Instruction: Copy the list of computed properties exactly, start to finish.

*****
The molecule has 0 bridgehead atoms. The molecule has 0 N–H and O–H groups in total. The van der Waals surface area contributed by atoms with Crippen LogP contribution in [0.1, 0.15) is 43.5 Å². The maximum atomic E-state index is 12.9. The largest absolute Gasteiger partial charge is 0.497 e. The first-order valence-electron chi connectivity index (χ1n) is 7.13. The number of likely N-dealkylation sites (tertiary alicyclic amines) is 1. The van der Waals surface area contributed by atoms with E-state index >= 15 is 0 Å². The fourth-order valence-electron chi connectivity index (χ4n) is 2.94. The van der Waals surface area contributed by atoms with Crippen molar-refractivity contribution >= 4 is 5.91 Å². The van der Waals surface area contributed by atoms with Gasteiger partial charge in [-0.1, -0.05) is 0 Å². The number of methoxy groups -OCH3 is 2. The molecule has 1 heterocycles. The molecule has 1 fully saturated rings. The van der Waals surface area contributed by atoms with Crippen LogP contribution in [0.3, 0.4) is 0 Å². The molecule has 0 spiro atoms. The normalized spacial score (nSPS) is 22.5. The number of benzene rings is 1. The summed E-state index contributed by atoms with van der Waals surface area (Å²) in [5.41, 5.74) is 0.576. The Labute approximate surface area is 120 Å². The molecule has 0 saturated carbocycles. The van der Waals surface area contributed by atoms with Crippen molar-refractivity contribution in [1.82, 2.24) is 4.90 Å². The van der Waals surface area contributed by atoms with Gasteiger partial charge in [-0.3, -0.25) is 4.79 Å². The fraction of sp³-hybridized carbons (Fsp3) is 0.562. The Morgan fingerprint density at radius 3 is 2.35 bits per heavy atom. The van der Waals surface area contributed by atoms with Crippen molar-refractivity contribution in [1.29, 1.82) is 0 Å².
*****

The molecule has 0 bridgehead atoms. The molecule has 0 N–H and O–H groups in total. The van der Waals surface area contributed by atoms with Crippen LogP contribution in [0.1, 0.15) is 43.5 Å². The maximum atomic E-state index is 12.9. The largest absolute Gasteiger partial charge is 0.497 e. The first-order valence-electron chi connectivity index (χ1n) is 7.13. The number of likely N-dealkylation sites (tertiary alicyclic amines) is 1. The van der Waals surface area contributed by atoms with E-state index >= 15 is 0 Å². The fourth-order valence-electron chi connectivity index (χ4n) is 2.94. The van der Waals surface area contributed by atoms with Crippen molar-refractivity contribution >= 4 is 5.91 Å². The van der Waals surface area contributed by atoms with Gasteiger partial charge in [-0.1, -0.05) is 0 Å². The number of methoxy groups -OCH3 is 2. The molecule has 1 heterocycles. The molecule has 1 fully saturated rings. The van der Waals surface area contributed by atoms with Crippen LogP contribution in [0.3, 0.4) is 0 Å². The molecule has 0 spiro atoms. The normalized spacial score (nSPS) is 22.5. The number of benzene rings is 1. The summed E-state index contributed by atoms with van der Waals surface area (Å²) in [5.41, 5.74) is 0.576. The Labute approximate surface area is 120 Å². The molecule has 0 saturated carbocycles. The van der Waals surface area contributed by atoms with Crippen molar-refractivity contribution in [1.82, 2.24) is 4.90 Å². The van der Waals surface area contributed by atoms with Gasteiger partial charge in [-0.3, -0.25) is 4.79 Å². The fraction of sp³-hybridized carbons (Fsp3) is 0.562. The Morgan fingerprint density at radius 3 is 2.35 bits per heavy atom. The van der Waals surface area contributed by atoms with Crippen molar-refractivity contribution in [1.29, 1.82) is 0 Å².